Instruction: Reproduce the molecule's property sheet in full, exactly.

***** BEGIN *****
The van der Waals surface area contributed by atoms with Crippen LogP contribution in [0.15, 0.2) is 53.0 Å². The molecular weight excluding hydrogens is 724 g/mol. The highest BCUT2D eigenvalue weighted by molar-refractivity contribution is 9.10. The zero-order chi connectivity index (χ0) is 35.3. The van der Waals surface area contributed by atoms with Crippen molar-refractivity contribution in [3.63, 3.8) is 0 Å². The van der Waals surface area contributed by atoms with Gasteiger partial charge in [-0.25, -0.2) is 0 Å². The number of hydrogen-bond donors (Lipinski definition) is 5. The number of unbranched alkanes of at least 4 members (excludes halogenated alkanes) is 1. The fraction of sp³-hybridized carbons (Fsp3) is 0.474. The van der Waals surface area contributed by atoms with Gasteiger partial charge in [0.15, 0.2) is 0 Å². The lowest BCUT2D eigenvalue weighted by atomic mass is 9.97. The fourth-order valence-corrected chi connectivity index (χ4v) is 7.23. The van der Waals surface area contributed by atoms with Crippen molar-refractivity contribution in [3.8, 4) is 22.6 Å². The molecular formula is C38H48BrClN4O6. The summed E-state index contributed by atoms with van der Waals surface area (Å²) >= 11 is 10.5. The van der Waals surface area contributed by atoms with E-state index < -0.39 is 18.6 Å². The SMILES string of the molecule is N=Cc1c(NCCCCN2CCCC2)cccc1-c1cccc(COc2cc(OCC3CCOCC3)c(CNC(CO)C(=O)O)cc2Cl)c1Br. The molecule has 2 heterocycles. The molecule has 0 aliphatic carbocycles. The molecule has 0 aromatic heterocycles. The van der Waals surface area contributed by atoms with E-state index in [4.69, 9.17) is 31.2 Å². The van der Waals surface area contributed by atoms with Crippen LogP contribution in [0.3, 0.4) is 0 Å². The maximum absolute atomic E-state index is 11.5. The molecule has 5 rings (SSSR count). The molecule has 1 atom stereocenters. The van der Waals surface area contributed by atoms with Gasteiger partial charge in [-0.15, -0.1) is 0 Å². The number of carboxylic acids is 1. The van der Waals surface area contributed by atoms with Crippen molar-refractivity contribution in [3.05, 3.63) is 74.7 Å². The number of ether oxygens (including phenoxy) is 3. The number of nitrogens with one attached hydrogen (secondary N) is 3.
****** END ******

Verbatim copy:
The van der Waals surface area contributed by atoms with Crippen LogP contribution in [0.15, 0.2) is 53.0 Å². The molecular weight excluding hydrogens is 724 g/mol. The highest BCUT2D eigenvalue weighted by molar-refractivity contribution is 9.10. The zero-order chi connectivity index (χ0) is 35.3. The van der Waals surface area contributed by atoms with Crippen molar-refractivity contribution in [3.63, 3.8) is 0 Å². The van der Waals surface area contributed by atoms with Gasteiger partial charge in [-0.25, -0.2) is 0 Å². The number of hydrogen-bond donors (Lipinski definition) is 5. The number of unbranched alkanes of at least 4 members (excludes halogenated alkanes) is 1. The fraction of sp³-hybridized carbons (Fsp3) is 0.474. The van der Waals surface area contributed by atoms with Gasteiger partial charge in [0.15, 0.2) is 0 Å². The lowest BCUT2D eigenvalue weighted by atomic mass is 9.97. The fourth-order valence-corrected chi connectivity index (χ4v) is 7.23. The van der Waals surface area contributed by atoms with Crippen molar-refractivity contribution in [3.8, 4) is 22.6 Å². The molecular formula is C38H48BrClN4O6. The summed E-state index contributed by atoms with van der Waals surface area (Å²) >= 11 is 10.5. The van der Waals surface area contributed by atoms with E-state index < -0.39 is 18.6 Å². The SMILES string of the molecule is N=Cc1c(NCCCCN2CCCC2)cccc1-c1cccc(COc2cc(OCC3CCOCC3)c(CNC(CO)C(=O)O)cc2Cl)c1Br. The molecule has 2 heterocycles. The molecule has 0 aliphatic carbocycles. The molecule has 0 aromatic heterocycles. The van der Waals surface area contributed by atoms with E-state index in [4.69, 9.17) is 31.2 Å². The van der Waals surface area contributed by atoms with Crippen LogP contribution in [0.3, 0.4) is 0 Å². The maximum absolute atomic E-state index is 11.5. The molecule has 5 rings (SSSR count). The molecule has 1 atom stereocenters. The van der Waals surface area contributed by atoms with Gasteiger partial charge in [-0.15, -0.1) is 0 Å². The number of carboxylic acids is 1. The van der Waals surface area contributed by atoms with Crippen molar-refractivity contribution in [3.05, 3.63) is 74.7 Å². The number of ether oxygens (including phenoxy) is 3. The number of nitrogens with one attached hydrogen (secondary N) is 3.